IiAS advices voting against Ambuja Cement's proposal to increase royalty to Holcim
Moneylife Digital Team 04 February 2013

Ambuja Cement’s margins have fallen to 26% in 2011 from 53% in 2007, the period in which it paid know-how fees to Holcim. Now the cement maker is proposing to increase the fees by almost two-folds without disclosing additional benefits it would receive from its parent

Institutional Investor Advisory Services (IiAS) has advised shareholders to vote against Ambuja Cement’s proposal to increase technical knowhow fees to its parent Holcim.


Even though seeking shareholder approval (which is non-mandatory as per current regulations) is a right step towards good governance, IiAS says it find that the know-how fees will increase substantially (almost two-fold) after the modification. “Ambuja has not disclosed any additional benefits which it may or would derive in order to justify such a significant hike in payments. Further given Holcim’s over 50% ownership in the cement maker, this ‘ordinary’ resolution serves limited purpose, unless Holcim chooses not to vote,” the advisory firm said in a note.


The Holcim group (controlling shareholders of Ambuja) currently provides various research and training modules to Ambuja, aimed at enhancing its “knowledge repository” and “strengthening the business model”. The charge for such services is borne by Ambuja and is reflected as training and technical consultancy fees in the P&L account. The payments are made on a case-to-case basis, which amounted to 0.7% of net sales for the year ended December 2011.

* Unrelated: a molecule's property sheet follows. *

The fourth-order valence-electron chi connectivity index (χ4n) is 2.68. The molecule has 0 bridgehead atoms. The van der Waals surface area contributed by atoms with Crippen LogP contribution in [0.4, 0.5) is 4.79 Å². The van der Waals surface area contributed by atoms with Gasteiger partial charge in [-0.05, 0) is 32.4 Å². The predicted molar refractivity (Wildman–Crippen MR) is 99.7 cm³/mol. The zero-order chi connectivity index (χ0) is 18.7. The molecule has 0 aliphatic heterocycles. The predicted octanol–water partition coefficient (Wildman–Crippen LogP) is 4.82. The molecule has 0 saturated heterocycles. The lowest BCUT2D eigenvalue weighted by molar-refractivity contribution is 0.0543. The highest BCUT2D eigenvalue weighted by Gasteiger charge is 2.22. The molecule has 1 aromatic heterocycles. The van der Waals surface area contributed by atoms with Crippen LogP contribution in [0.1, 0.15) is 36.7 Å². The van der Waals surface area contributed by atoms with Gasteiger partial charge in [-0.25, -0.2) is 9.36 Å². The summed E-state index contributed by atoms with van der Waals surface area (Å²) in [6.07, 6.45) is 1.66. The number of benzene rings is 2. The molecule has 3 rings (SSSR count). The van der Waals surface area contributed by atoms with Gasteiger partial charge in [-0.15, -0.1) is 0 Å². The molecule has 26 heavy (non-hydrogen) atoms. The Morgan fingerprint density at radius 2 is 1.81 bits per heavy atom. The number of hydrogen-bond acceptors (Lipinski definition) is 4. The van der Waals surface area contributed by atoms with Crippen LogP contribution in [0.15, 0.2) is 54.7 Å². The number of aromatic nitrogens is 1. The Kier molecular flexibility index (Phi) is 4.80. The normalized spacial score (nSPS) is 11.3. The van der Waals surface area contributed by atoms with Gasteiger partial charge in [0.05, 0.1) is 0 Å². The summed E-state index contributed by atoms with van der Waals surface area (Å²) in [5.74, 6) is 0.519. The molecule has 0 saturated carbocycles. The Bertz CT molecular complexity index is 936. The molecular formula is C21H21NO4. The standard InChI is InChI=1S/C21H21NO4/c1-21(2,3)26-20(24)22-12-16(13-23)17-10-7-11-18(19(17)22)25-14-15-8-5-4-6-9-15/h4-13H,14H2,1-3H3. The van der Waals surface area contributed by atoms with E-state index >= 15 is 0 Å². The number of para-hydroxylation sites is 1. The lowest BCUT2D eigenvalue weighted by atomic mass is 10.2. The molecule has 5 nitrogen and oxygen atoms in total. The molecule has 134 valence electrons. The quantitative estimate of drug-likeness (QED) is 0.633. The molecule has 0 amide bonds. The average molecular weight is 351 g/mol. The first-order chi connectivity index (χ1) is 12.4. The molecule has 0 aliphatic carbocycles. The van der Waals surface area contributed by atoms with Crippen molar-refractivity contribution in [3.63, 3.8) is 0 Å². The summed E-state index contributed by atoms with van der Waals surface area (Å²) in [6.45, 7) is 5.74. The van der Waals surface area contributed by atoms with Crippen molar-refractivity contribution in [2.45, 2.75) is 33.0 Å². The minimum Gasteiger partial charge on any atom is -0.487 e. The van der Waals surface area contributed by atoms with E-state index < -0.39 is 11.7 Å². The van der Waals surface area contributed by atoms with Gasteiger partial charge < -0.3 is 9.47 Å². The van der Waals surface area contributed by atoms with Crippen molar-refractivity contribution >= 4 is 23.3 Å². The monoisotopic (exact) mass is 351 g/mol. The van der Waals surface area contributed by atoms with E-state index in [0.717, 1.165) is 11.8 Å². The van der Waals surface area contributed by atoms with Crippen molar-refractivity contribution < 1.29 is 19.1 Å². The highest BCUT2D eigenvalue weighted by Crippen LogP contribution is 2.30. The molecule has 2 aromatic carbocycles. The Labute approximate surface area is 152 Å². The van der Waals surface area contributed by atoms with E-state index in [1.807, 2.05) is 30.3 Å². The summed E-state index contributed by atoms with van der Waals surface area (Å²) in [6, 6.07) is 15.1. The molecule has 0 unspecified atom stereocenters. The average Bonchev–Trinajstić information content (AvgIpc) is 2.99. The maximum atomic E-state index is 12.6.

Ambuja Cement is proposing to adopt a more streamlined pricing model and fix the technology and know-how charges at 1% of net sales from 1 January 2013) as it believes that such a mechanism will better reflect the benefits derived from these services.


“Investors should note that the margins have fallen from 53% in 2007 to 26% in 2011—over which period, Holcim charged Rs180 crore as technical know-how fees. IiAS believes there is little to justify aligning royalty to sales, especially when Holcim does not even use its brand. Paying ‘royalty’ only if the 2007 EBIDTA margins are exceeded may be equitable to minority investors,” the advisory firm said.


IiAS said, considering that the promoters (Holcim) already have 50.6% stake ni the company, it at least expects the cement maker to pass a special resolution requiring 75% approval from all shareholders, similar to recent royalty proposals of Rolta India.

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